Here’s a recent headline in The New York Times: “Deals With Iraq Are Set to Bring Oil Giants Back.” Read on: “Four western companies are in the final stages of negotiations this month on contracts that will return them to Iraq, 36 years after losing their oil concession to nationalization as Saddam Hussein rose to power.”
There you have it. After a long exile, Exxon Mobil, Shell, Total and BP are back in Iraq. And on the wings of no-bid contracts – that’s right, sweetheart deals like those given Halliburton, KBR and Blackwater. The kind of deals you get only if you have friends in high places. And these war profiteers have friends in very high places. Keep reading→
The war in Iraq was about the oil all along. Not because the terrorists attacked us. Not because Saddam had weapons of mass destruction. Not because the Iraqi people needed freeing. Not because it’s our manifest destiny to spread democracy across the world. None of that shit.
It’s a fact: IT WAS THE OIL, STUPID.
And it will be the same for Iran.
Hey, if anyone stops by to read this post, and still supports this war and/or George W. Bush, I’d like to hear your story.
Yet, in holding scientific research and discovery in respect, as we should, we must also be alert to the equal and opposite danger that public policy could itself become the captive of a scientific-technological elite.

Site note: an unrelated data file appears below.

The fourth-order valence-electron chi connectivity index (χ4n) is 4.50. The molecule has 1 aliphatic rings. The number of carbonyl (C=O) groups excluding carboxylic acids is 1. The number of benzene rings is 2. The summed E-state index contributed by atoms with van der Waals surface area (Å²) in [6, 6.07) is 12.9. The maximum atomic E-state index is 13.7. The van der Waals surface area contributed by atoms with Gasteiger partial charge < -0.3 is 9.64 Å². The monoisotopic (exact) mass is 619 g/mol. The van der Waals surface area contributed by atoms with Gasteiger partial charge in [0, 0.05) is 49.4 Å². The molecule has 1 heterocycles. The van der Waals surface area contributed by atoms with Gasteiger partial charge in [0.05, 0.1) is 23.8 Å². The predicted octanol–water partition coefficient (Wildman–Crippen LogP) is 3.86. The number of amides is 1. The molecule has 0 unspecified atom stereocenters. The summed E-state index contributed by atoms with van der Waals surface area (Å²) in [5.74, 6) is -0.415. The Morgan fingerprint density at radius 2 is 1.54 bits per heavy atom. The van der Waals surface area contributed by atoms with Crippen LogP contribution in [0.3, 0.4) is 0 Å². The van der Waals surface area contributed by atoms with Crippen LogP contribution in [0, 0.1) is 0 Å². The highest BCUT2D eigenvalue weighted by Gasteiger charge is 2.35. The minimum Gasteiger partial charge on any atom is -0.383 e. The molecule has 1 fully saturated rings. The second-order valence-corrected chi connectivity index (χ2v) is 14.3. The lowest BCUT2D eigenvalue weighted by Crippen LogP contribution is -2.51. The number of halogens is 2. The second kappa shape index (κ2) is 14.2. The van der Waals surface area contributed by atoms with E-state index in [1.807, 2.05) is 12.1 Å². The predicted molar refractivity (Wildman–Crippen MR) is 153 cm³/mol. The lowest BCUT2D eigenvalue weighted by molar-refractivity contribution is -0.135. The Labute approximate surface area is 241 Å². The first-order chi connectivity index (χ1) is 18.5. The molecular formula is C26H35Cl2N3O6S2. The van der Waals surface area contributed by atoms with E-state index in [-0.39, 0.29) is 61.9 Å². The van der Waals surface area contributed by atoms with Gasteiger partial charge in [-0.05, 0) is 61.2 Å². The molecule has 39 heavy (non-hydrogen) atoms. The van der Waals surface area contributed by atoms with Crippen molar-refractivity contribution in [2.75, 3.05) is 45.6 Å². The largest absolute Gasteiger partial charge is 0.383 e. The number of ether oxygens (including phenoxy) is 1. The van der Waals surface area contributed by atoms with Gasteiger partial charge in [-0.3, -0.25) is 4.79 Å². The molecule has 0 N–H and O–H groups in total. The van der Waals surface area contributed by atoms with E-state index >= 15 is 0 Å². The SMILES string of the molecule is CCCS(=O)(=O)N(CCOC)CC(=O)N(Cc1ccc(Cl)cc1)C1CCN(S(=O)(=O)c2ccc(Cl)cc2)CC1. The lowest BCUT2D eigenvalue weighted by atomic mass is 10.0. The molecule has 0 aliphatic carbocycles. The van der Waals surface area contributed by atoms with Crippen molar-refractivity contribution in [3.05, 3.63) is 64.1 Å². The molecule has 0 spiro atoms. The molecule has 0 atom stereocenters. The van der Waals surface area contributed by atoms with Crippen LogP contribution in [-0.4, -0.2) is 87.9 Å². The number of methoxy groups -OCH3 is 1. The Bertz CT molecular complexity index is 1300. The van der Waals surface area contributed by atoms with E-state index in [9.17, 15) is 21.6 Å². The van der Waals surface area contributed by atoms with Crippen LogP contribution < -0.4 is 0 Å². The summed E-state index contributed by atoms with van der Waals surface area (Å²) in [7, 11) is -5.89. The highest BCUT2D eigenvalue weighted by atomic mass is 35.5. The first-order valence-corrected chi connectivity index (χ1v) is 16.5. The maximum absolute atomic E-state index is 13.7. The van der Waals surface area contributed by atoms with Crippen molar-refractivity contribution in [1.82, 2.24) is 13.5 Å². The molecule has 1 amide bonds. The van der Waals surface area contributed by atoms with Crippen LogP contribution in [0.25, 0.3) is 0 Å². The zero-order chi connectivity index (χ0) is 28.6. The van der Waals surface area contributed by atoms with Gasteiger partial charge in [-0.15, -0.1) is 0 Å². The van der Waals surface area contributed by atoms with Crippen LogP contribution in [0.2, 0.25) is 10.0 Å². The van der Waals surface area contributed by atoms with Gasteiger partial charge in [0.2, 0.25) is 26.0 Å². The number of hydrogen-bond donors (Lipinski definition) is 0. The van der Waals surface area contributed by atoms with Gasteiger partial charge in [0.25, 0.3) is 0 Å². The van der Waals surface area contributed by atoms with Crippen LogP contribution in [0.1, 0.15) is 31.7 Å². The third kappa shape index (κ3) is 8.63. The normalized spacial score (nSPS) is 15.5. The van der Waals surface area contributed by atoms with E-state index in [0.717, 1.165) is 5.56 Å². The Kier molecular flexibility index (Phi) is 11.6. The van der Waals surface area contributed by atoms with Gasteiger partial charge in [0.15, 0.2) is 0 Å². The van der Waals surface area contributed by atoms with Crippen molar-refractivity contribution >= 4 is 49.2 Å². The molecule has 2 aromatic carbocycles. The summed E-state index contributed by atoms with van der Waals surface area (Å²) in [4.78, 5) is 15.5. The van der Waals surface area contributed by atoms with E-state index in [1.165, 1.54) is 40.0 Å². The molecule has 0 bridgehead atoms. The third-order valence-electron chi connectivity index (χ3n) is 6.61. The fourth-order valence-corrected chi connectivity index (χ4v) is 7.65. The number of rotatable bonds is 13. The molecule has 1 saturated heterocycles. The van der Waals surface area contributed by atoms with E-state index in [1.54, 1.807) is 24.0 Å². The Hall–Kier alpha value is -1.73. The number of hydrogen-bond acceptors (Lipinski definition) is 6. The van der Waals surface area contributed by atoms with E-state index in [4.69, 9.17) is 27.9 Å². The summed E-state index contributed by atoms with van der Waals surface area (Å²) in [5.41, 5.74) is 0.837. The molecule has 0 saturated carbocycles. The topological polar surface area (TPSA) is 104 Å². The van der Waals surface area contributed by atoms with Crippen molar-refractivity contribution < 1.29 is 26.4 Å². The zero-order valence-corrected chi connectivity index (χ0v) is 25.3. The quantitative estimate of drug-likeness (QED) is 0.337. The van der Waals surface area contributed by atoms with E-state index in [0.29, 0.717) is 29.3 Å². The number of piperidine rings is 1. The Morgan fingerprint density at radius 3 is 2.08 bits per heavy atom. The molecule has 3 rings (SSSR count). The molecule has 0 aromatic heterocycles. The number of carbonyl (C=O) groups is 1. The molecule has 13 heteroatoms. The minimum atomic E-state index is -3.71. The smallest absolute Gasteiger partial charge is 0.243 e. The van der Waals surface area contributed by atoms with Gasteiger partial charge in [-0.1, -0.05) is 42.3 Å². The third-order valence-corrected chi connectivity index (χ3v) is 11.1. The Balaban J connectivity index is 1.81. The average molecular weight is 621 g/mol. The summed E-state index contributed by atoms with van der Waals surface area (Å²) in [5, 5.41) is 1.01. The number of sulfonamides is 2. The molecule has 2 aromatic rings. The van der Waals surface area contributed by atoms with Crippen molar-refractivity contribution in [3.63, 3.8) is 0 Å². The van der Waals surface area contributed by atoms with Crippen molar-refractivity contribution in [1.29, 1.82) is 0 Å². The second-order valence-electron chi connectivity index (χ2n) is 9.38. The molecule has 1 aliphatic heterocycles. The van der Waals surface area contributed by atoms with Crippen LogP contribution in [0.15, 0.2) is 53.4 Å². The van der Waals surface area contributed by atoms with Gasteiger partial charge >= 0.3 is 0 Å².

In the 2006 Congressional elections, a majority of American voters finally decided that a change was necessary, and gave the country a Democratic majority. Our mandate to the 110th Congress was to do two things that the Republicans refused to do: end the occupation of in Iraq; and hold Bush and Cheney accountable for their unconstitutional actions. Today, Congress is no closer to accomplishing those goals than they were in January of 2007. So today, Wayne walked into the village to meet our US Representative, Congressman John Hall (D, NY-19) to ask him why the Democrats have failed to do that. (You can read his account of it at his Brain.) The answer he got was, in essence, that they didn’t have the votes to do it. He was told that we didn’t send enough Democrats to Congress in the 2006 mid-terms to accomplish the goals we gave them. In other words, it’s our fault that our troops are still dying in Iraq, and Bush, Cheney, Alberto Gonzales, Karl Rove, Scooter Libby, Condaleeza Rice, Don Rumsfeld, the entire PNAC and WHIG contingents, etal, are not facing criminal charges or possible impeachment.